Sunday, Sept. 4 from 7:30-10 p.m.
A future-focused campfire night.
Party Like It’s 2222
Friday, Sept. 9 from 6-9 p.m.
Celebrate an “Aspen Utopia Redux” from the perspective of a “future nomad” Theme is “solar punk.”
Open to the public. Location to be announced.
It’s part of the broader-scope efforts of the Earth Force Climate Command, which is based in Aspen and includes artists, activists, thinkers and organizers who are focused on finding solutions and building community.
This year’s Wild Future Outpost will feature 11 artists, up from four at the Aspen Space Station in 2021, Axe said. After last year’s debut on the backside of Aspen Mountain, programming is expanding to multiple locations both in and out of town.
(Some are more secretive than others: Participants will need to register and land a high-level score on the philosophical “Future Proof Exam” to get the coordinates for select events, and for one, attendees will wear blindfolds in transit to their final destination.)
A “utopia redux” is also part of the premise this year. Organizers want people to think about what that ideal future on Earth looks like here in Aspen — “the world’s most successful failed utopia,” per one of this year’s slogans, Axe said.
Some seven decades after Walter and Elizabeth Paepcke first envisioned a community that celebrated the mind, body and spirit here in Aspen in the mid-20th century, what’s left?
Axe sees Aspen as “a victim of its own success,” and a manifestation of Elizabeth Paepcke’s 1987 assessment that this place may become “a pâté which is so rich that none of us can digest it anymore.”
“There’s numerous different kinds of utopian attempts at creating communities all over the United States, most of which were not successful,” Axe said. “Here was incredibly successful, in terms of what they created, but I think it left a lot of people behind.”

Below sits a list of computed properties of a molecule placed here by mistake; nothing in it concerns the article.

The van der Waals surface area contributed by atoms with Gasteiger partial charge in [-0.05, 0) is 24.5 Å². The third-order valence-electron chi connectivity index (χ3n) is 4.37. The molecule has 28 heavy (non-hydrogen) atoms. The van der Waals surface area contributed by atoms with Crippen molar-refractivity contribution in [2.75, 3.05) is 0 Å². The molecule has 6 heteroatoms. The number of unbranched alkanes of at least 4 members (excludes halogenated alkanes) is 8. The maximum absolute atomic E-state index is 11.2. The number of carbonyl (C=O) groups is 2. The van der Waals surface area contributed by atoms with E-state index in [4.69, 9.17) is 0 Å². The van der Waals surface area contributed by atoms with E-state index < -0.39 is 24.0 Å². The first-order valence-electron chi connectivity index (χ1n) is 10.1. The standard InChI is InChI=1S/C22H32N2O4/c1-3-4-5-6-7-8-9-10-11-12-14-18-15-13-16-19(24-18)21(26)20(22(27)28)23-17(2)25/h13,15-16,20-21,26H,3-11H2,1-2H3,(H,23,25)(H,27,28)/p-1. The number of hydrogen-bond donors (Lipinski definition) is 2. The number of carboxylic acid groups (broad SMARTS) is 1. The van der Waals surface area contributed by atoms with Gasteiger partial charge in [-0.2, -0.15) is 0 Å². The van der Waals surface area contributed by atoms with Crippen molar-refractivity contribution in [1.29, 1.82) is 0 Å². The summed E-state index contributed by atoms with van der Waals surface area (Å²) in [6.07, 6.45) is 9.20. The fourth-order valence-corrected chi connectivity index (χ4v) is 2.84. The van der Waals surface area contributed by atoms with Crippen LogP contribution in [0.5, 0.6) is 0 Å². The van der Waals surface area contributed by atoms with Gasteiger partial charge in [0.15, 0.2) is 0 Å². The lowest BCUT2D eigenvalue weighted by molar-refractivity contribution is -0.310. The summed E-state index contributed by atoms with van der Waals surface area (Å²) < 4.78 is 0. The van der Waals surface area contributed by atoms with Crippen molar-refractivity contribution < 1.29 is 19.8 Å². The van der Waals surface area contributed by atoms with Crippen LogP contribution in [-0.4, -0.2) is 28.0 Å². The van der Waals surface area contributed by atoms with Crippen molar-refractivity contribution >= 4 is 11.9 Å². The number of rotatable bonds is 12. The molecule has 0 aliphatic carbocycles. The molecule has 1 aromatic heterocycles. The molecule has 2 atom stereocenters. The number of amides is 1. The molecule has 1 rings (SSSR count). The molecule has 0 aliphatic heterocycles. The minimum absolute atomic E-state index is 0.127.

Hence the redux, which is as much a local ethos as a global one. The Earth Force Climate Command also has projects in Kenya and Greece, with plans to expand programming in other places, too, “to get people together, and in a creative way, try to do world building around the idea of making a local future,” Axe said.
“If we don’t have a North Star, a direction we want to go as a community — both here and everywhere else in the world — we’re like a boat without a sail,” Axe said. “We’re just going to be sort of going around in circles, and nothing is achieved, and we don’t go anywhere, and that’s what you see in so many places all over the world is that without any direction, we just fail over and over again.”
The space station metaphor is an example of that “North Star,” Axe said. Visionaries touted the wonders of space travel in the 1950s, ’60s and ’70s, with messaging that would drive the otherworldly exploration of the next half century, and then some.
“We were given a vision and a direction to go in, and so that’s the vision and direction that we all went in — was that we’re going to leave Earth and go to another planet, right?” Axe said. “It’s a collective fantasy storytelling that happens on a subconscious societal level, and it transforms how we look at the world.”
Now, with present-day billionaires engaged in an escapist space race, the principles of the Aspen Space Station try to reorient the message that’s a throughline in the project.
One: “Stay on Earth.” Two: “Enjoy it.” Three: “Stop thinking we can torch this planet and then escape to another one.”
“This project is asking people to look around them and say, ‘What if we have to create our fantasy future right here in our own communities?’” Axe said.